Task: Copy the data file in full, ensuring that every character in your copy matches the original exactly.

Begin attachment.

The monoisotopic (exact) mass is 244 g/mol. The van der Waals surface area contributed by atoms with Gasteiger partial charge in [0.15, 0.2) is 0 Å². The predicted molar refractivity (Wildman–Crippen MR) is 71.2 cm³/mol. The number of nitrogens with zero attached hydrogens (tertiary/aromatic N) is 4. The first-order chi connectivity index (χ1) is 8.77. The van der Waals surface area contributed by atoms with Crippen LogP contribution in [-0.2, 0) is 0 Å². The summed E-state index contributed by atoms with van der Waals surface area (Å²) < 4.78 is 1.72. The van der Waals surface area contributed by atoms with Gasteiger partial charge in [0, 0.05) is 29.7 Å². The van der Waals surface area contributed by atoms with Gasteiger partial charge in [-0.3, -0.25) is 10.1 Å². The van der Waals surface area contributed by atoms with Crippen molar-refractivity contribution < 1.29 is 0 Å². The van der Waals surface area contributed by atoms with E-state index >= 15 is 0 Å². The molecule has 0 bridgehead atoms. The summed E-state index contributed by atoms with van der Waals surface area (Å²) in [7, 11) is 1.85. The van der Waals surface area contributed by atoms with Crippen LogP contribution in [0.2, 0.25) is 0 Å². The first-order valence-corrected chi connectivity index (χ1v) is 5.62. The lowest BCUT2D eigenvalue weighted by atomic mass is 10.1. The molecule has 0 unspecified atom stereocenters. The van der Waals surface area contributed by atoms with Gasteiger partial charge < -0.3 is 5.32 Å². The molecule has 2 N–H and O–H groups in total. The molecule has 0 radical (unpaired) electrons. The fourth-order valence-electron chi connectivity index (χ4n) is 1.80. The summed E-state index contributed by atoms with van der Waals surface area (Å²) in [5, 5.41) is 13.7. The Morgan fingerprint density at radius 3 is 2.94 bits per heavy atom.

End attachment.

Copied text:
The monoisotopic (exact) mass is 244 g/mol. The van der Waals surface area contributed by atoms with Gasteiger partial charge in [0.15, 0.2) is 0 Å². The predicted molar refractivity (Wildman–Crippen MR) is 71.2 cm³/mol. The number of nitrogens with zero attached hydrogens (tertiary/aromatic N) is 4. The first-order chi connectivity index (χ1) is 8.77. The van der Waals surface area contributed by atoms with Crippen LogP contribution in [-0.2, 0) is 0 Å². The summed E-state index contributed by atoms with van der Waals surface area (Å²) < 4.78 is 1.72. The van der Waals surface area contributed by atoms with Gasteiger partial charge in [0, 0.05) is 29.7 Å². The van der Waals surface area contributed by atoms with Gasteiger partial charge in [-0.3, -0.25) is 10.1 Å². The van der Waals surface area contributed by atoms with Crippen molar-refractivity contribution < 1.29 is 0 Å². The van der Waals surface area contributed by atoms with E-state index >= 15 is 0 Å². The molecule has 0 bridgehead atoms. The summed E-state index contributed by atoms with van der Waals surface area (Å²) in [7, 11) is 1.85. The van der Waals surface area contributed by atoms with Crippen LogP contribution in [0.2, 0.25) is 0 Å². The first-order valence-corrected chi connectivity index (χ1v) is 5.62. The lowest BCUT2D eigenvalue weighted by atomic mass is 10.1. The molecule has 0 unspecified atom stereocenters. The van der Waals surface area contributed by atoms with Gasteiger partial charge < -0.3 is 5.32 Å². The molecule has 2 N–H and O–H groups in total. The molecule has 0 radical (unpaired) electrons. The fourth-order valence-electron chi connectivity index (χ4n) is 1.80. The summed E-state index contributed by atoms with van der Waals surface area (Å²) in [5, 5.41) is 13.7. The Morgan fingerprint density at radius 3 is 2.94 bits per heavy atom.